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Codd's Twelve Rules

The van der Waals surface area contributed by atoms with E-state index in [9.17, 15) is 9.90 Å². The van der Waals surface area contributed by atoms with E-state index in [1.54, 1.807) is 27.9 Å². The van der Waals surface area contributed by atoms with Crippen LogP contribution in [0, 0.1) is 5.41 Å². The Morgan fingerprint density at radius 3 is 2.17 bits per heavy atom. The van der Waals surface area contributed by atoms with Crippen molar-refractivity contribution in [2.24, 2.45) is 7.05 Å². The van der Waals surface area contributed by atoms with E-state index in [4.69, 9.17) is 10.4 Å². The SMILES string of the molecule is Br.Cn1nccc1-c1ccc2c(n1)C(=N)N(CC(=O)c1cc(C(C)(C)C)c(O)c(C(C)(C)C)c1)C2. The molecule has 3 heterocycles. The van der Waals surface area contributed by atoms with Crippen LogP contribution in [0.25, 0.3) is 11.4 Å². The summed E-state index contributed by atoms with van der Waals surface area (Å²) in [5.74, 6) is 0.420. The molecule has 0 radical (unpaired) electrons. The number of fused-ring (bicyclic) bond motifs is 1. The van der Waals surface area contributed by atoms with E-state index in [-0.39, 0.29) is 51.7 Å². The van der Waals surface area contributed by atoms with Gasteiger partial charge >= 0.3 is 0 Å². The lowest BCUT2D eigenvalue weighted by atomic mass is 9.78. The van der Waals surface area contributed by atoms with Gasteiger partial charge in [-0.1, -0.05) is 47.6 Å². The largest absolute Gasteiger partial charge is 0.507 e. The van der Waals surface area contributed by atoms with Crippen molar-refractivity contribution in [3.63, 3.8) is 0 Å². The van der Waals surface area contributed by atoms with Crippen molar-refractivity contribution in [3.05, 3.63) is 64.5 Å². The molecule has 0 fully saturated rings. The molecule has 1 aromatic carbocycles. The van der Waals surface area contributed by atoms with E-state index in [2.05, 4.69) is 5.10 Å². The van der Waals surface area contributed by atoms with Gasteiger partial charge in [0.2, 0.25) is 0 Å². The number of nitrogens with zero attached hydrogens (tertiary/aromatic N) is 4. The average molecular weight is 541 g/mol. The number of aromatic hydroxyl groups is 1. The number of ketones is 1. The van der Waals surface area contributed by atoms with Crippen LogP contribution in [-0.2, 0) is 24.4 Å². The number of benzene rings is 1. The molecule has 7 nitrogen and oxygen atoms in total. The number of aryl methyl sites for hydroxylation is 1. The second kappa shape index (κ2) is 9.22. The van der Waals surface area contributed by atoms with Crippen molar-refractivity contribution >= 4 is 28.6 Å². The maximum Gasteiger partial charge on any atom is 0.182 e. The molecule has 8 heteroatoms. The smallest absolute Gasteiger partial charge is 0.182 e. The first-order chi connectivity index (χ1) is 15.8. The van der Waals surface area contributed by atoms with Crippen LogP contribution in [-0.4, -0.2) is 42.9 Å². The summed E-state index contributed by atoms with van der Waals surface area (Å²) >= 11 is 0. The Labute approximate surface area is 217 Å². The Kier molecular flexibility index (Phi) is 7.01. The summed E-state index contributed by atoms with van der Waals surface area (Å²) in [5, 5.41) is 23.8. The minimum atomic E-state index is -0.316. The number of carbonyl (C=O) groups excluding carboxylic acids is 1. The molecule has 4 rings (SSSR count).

In a 1985 ComputerWorld article, Dr E F Codd presented twelve rules that a database must obey, if it is to be considered truly relational. C J Date is credited with realising Codds work after the latters death. During the early 1990s, it became popular practice to compile scorecards for commercial DBMS products, showing how well they satisfy each of the rules. Unfortunately, the rules are subjective so the scorecards were usually full of footnotes and qualifications, and didn't reveal a great deal about the products. Today, the basis of competition for database vendors tends to revolve around performance, new features, the availability of development tools, the quality of vendor support, and other issues, rather than conformance to Codd's rules. Nonetheless, they are an important part of the history of the relational model, and their compliance indicates just how relational the evaluated database really is. Pre-Relational Databases Hierarchical, Network and Hybrid Databases were well-established, and vendors already had a secured market. In those days computer systems and disk space were expensive; IT staff were qualified, more professional, and standards and rules were highly regarded. The implementation of a database was undertaken with sobriety, as the difficulty and expense of changing it after the fact was considerable. Due to these factors, Normalisation was considered essential, normal, and it was correctly performed. Normalisation It needs to be understood that Normalisation pre-dated the Relational paradigm. The purpose (end result) of Normalisation is elimination of duplicate data. It was an absolute requirement for Pre-Relational databases, although the implementation was physical and product-specific; and it remains an absolute requirement for Relational databases. Codds Twelve Rules assumes that pure Normalisation (at least Third Normal Form) has been applied, and adds specific requirements for the Relational paradigm. Thus Normalisation is not addressed in his Twelve Rules. Relational The main, and the only relevant difference, between Pre-Relational and Relational databases is that the relations are carried by (logical) keys, instead of (physical) record identifiers, the latter being significantly faster. Performance Complete compliance to Codds Twelve Rules, while producing a Relational database of the highest order, results in poor performance with respect to OLTP considerations. Software Gems implements true Relational databases with faithful compliance to the Relational paradigm, but with certain (performance oriented) qualifications to Codds Twelve Rules. Compliance Grid This grid identifies the level of compliance of Relational Database designed by Software Gems, to each of Codds Twelve Rules, along with explanations and qualifications. It is the implementation of our Software Gems Quality and Performance Standards at the database level, which is delivered in every database design assignment. This can also be stated as, the exact boundary between the Relational paradigm and established OLTP standards (of which our Transaction Standard is a particular).